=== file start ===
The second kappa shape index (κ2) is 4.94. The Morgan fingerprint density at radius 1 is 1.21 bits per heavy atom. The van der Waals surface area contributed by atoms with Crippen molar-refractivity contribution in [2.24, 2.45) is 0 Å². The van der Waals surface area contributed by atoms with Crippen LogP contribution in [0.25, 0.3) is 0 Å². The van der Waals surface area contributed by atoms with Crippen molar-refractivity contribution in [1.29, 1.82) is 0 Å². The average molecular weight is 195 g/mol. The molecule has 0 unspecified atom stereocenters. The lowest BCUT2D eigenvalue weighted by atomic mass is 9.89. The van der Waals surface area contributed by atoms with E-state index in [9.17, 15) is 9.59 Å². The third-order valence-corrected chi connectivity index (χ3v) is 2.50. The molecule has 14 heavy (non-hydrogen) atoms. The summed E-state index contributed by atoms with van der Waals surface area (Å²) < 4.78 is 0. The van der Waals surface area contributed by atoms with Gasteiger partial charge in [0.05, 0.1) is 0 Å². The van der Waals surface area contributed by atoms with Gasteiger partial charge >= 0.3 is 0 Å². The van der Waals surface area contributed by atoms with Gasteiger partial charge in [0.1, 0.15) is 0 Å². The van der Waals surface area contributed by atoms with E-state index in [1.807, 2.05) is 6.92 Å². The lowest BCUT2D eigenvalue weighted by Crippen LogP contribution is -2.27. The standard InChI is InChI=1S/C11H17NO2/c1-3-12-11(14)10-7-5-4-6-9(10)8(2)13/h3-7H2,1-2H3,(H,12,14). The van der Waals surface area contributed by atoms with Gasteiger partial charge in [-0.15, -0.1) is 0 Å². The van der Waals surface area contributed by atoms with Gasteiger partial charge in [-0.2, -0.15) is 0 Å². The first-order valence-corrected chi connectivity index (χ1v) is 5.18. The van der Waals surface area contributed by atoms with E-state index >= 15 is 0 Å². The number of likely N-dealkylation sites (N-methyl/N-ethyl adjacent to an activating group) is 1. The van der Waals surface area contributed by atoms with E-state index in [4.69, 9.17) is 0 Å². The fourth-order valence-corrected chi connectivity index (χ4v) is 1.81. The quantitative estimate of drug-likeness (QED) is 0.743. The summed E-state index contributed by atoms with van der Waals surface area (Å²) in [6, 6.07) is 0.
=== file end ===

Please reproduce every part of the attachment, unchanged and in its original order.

The second kappa shape index (κ2) is 4.94. The Morgan fingerprint density at radius 1 is 1.21 bits per heavy atom. The van der Waals surface area contributed by atoms with Crippen molar-refractivity contribution in [2.24, 2.45) is 0 Å². The van der Waals surface area contributed by atoms with Crippen LogP contribution in [0.25, 0.3) is 0 Å². The van der Waals surface area contributed by atoms with Crippen molar-refractivity contribution in [1.29, 1.82) is 0 Å². The average molecular weight is 195 g/mol. The molecule has 0 unspecified atom stereocenters. The lowest BCUT2D eigenvalue weighted by atomic mass is 9.89. The van der Waals surface area contributed by atoms with E-state index in [9.17, 15) is 9.59 Å². The third-order valence-corrected chi connectivity index (χ3v) is 2.50. The molecule has 14 heavy (non-hydrogen) atoms. The summed E-state index contributed by atoms with van der Waals surface area (Å²) < 4.78 is 0. The van der Waals surface area contributed by atoms with Gasteiger partial charge in [0.05, 0.1) is 0 Å². The van der Waals surface area contributed by atoms with Gasteiger partial charge >= 0.3 is 0 Å². The van der Waals surface area contributed by atoms with Gasteiger partial charge in [0.1, 0.15) is 0 Å². The van der Waals surface area contributed by atoms with E-state index in [1.807, 2.05) is 6.92 Å². The lowest BCUT2D eigenvalue weighted by Crippen LogP contribution is -2.27. The standard InChI is InChI=1S/C11H17NO2/c1-3-12-11(14)10-7-5-4-6-9(10)8(2)13/h3-7H2,1-2H3,(H,12,14). The van der Waals surface area contributed by atoms with Gasteiger partial charge in [-0.15, -0.1) is 0 Å². The van der Waals surface area contributed by atoms with Gasteiger partial charge in [-0.2, -0.15) is 0 Å². The first-order valence-corrected chi connectivity index (χ1v) is 5.18. The van der Waals surface area contributed by atoms with E-state index >= 15 is 0 Å². The number of likely N-dealkylation sites (N-methyl/N-ethyl adjacent to an activating group) is 1. The van der Waals surface area contributed by atoms with E-state index in [4.69, 9.17) is 0 Å². The fourth-order valence-corrected chi connectivity index (χ4v) is 1.81. The quantitative estimate of drug-likeness (QED) is 0.743. The summed E-state index contributed by atoms with van der Waals surface area (Å²) in [6, 6.07) is 0.